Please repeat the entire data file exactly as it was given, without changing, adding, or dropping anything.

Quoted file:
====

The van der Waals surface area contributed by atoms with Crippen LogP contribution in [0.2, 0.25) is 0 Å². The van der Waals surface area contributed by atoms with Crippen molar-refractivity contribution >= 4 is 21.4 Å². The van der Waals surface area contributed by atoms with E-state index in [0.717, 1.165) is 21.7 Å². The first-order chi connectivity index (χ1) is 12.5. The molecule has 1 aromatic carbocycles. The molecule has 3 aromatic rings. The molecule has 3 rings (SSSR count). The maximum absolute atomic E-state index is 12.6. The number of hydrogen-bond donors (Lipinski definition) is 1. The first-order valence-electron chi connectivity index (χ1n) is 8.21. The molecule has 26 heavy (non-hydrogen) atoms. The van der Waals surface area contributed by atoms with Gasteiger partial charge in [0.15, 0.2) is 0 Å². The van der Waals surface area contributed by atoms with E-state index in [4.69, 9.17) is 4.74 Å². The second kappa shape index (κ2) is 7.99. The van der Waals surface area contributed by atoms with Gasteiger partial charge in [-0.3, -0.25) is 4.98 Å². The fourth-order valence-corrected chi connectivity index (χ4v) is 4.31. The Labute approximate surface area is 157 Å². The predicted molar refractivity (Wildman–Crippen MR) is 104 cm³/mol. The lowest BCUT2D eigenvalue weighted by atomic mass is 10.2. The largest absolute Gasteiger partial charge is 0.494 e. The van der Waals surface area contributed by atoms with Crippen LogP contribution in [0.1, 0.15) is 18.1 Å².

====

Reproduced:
The van der Waals surface area contributed by atoms with Crippen LogP contribution in [0.2, 0.25) is 0 Å². The van der Waals surface area contributed by atoms with Crippen molar-refractivity contribution >= 4 is 21.4 Å². The van der Waals surface area contributed by atoms with E-state index in [0.717, 1.165) is 21.7 Å². The first-order chi connectivity index (χ1) is 12.5. The molecule has 1 aromatic carbocycles. The molecule has 3 aromatic rings. The molecule has 3 rings (SSSR count). The maximum absolute atomic E-state index is 12.6. The number of hydrogen-bond donors (Lipinski definition) is 1. The first-order valence-electron chi connectivity index (χ1n) is 8.21. The molecule has 26 heavy (non-hydrogen) atoms. The van der Waals surface area contributed by atoms with Gasteiger partial charge in [0.15, 0.2) is 0 Å². The van der Waals surface area contributed by atoms with E-state index in [4.69, 9.17) is 4.74 Å². The second kappa shape index (κ2) is 7.99. The van der Waals surface area contributed by atoms with Gasteiger partial charge in [-0.3, -0.25) is 4.98 Å². The fourth-order valence-corrected chi connectivity index (χ4v) is 4.31. The Labute approximate surface area is 157 Å². The predicted molar refractivity (Wildman–Crippen MR) is 104 cm³/mol. The lowest BCUT2D eigenvalue weighted by atomic mass is 10.2. The largest absolute Gasteiger partial charge is 0.494 e. The van der Waals surface area contributed by atoms with Crippen LogP contribution in [0.1, 0.15) is 18.1 Å².